- Acute and chronic inflammation which is associated with the production of neutrophils and eosinophils in response to endospore exposure in the alveolar sacs and the lung tissues. Neutrophils and eosinophils get attracted to the site where the spherules rupture and release endospores.
- Chronic granulomatous infection occurs when mature spherules do not rupture, which is an indication of Coccidiodes’ control.
- progressive Pulmonary coccidioidomycosis which is normally chronic with multiplication and enlargement of nodules or/and cavities.
- Disseminated coccidioidomycosis which is debilitating and life-threatening; commonly affecting men than women except for pregnant women. Men most affected are those the elderly, those with underlying conditions, HIV/AIDS patients. Majorly caused by C. immitis which has estrogen-binding proteins, and elevated levels of estradiol and progesterone stimulate its growth.
- Coccidioides Meningitis which is a disseminated infection commonly affecting the Central Nervous system and brain of AIDS patients.
Diagnosis of Coccidioidomycosis
Clinical diagnosis of Coccidiodimycosis
- Physical examination and history of patients, through Chest X-rays which shows unilateral infiltration, lobar consolidation, nodular infiltrate, cavitation, and hilar and peritracheal adenopathy or mediastinal lymphadenopathy, for extrathoracic.
Laboratory Diagnosis of Coccidioidomycosis
Specimen: Sputum, pleural fluid, Cerebrospinal fluid, lesion exudates, biopsy
- Use of KOH Wet mount and calcofluor stains are used for observation of spherules which is usually 20 to 80 micrometers in diameter, thick-walled, and small endospores of 2 to 4 um for C. immitis.
- Culturing Coccidioides in mycological and/or bacterial media produces white to tan cottony colonies within 5-7 days.
- On Sabouraud’s agar, the colonies have hyphae with chains of arthroconidia which independently form hyphal cells.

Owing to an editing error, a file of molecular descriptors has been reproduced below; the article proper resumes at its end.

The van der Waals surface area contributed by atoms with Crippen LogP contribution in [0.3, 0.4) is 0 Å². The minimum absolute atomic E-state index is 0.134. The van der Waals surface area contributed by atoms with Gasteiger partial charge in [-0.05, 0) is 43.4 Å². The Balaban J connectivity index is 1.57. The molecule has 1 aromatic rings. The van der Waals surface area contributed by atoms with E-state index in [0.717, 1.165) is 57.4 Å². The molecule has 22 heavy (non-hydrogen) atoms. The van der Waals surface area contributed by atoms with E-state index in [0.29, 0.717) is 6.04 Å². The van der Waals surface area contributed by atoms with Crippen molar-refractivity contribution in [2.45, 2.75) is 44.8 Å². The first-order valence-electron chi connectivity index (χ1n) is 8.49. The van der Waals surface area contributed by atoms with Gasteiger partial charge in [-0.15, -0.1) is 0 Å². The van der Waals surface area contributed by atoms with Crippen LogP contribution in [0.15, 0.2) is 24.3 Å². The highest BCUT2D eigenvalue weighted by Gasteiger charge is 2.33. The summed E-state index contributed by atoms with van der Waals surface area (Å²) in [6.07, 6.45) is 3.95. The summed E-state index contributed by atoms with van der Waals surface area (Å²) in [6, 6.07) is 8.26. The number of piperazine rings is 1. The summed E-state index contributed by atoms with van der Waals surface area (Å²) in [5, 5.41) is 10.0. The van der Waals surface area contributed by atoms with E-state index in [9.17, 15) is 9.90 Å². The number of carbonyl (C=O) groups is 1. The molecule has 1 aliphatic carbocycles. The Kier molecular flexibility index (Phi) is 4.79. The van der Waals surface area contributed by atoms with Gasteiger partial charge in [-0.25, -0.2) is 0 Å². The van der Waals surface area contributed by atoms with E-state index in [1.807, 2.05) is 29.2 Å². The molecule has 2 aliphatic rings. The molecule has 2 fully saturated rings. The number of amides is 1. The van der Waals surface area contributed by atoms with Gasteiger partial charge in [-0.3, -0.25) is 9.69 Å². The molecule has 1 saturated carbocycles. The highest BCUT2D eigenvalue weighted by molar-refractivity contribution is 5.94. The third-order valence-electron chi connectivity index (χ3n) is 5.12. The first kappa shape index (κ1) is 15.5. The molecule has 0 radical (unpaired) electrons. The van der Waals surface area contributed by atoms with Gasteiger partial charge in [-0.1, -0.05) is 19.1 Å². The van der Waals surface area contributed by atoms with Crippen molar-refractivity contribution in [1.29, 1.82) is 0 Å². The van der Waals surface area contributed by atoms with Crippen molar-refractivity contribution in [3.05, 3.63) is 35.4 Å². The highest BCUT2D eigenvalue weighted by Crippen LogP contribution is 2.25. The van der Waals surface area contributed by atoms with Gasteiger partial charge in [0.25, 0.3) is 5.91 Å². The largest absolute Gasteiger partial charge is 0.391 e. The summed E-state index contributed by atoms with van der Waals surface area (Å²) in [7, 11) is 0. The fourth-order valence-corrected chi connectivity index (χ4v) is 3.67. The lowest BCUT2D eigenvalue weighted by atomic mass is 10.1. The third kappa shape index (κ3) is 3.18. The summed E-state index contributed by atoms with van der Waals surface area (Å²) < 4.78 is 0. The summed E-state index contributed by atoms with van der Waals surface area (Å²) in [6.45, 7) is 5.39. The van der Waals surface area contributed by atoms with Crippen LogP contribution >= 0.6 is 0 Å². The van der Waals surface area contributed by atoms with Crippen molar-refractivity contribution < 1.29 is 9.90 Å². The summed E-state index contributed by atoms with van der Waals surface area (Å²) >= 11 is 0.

- Bacterial media can be prepared with or without antibacterial antibiotics and cycloheximide to inhibit contaminating bacteria
or saprophytic molds, respectively. Because the arthroconidia are highly infectious, suspicious cultures are examined only
in a biosafety cabinet
- A complex medium can be used to cultivate and produce spherules of these fungi.
- Use sputum or tissue samples to diagnose for spherules of the fungi which are thick with a double refractile wall with a diameter of 80 μm.
- Complete blood count and differentiation to show eosinophilia or inflammatory markers such as erythrocyte sedimentation rate (ESR) or CRPE.
- Testing for anti-coccidiodidal antibodies, IgG and IgM for confirmation
- Enzyme immunoassays for detection of antibodies against the disease or presence of coccidiododial antigens
- Immunodiffusion for detection of IgM and IgG antibodies against coccidioidomycosis
- Complement Fixation Testing for IgG for estimation of disease severity, with high titers indication severe disease and low titters, indication less severe disease or decline in severity. Complement Fixation also detects the presence of complement-fixing antibodies in the CSF which is an important diagnosis for coccidial meningitis.
- Urine Antigen Test is used in immunocompromised. patients with severe forms of the disease inclusive of pneumonia and disseminated disease.
- Delayed cutaneous hypersensitivity, is used for epidemiological studies in endemic areas, majorly to detect hypersensitivity to coccidioidin or spherulin that develops within 10 to 21 days after acute infections in immunocompetent patients. However, the spherulin is absent in progressive disease.
- The coccidiosis skin test reaches maximum induration (≥5 mm in diameter) between 24 and 48 hours after cutaneous
injection of 0.1 mL of a standardized dilution.
- cDNA probing rapidly identifies fungal growth.
- Polymerase Chain Reaction (PCR) is used to test for fungal DNA from samples from the lower respiratory tract.
Treatment of Coccidioidomycosis
- Mild to moderate disease can be treated with fluconazole or itraconazole
- Severe disease is treated with Amphotericin B
- In Low endemic areas where the risks are low and less hematogenous seeding of the fungi, patients are treated with fluconazole which is less toxic
- Mild to moderate nonmeningeal extrapulmonary infections are treated with fluconazole or itraconazole is taken orally. Voriconazole can be administered orally or intravenously or treat with oral posaconazole.
- HIV/AIDS patients with coccidioidomycosis associated infections use maintained therapy of fluconazole or itraconazole while monitoring the CD4 cell count at about > 250/mcL.
- Meningeal coccidioidomycosis is treated with longterm administration of oral fluconazole.
- Surgical removal of involved bone to cure osteomyelitis
- Surgical removal of a lung or pulmonary cavities that cause hemoptysis may be necessary when the disease is diagnosed early to resection the cavity and close pulmonary leaks.
Prevention and Control of Coccidioidomycosis
- Close monitoring of risk groups from contracting opportunistic coccidioidomycosis
- Some measure of control can be achieved by reducing dust, paving roads and airfields, planting grass or crops, and using oil sprays.
- Medical Microbiology by Jawertz 25th Edition.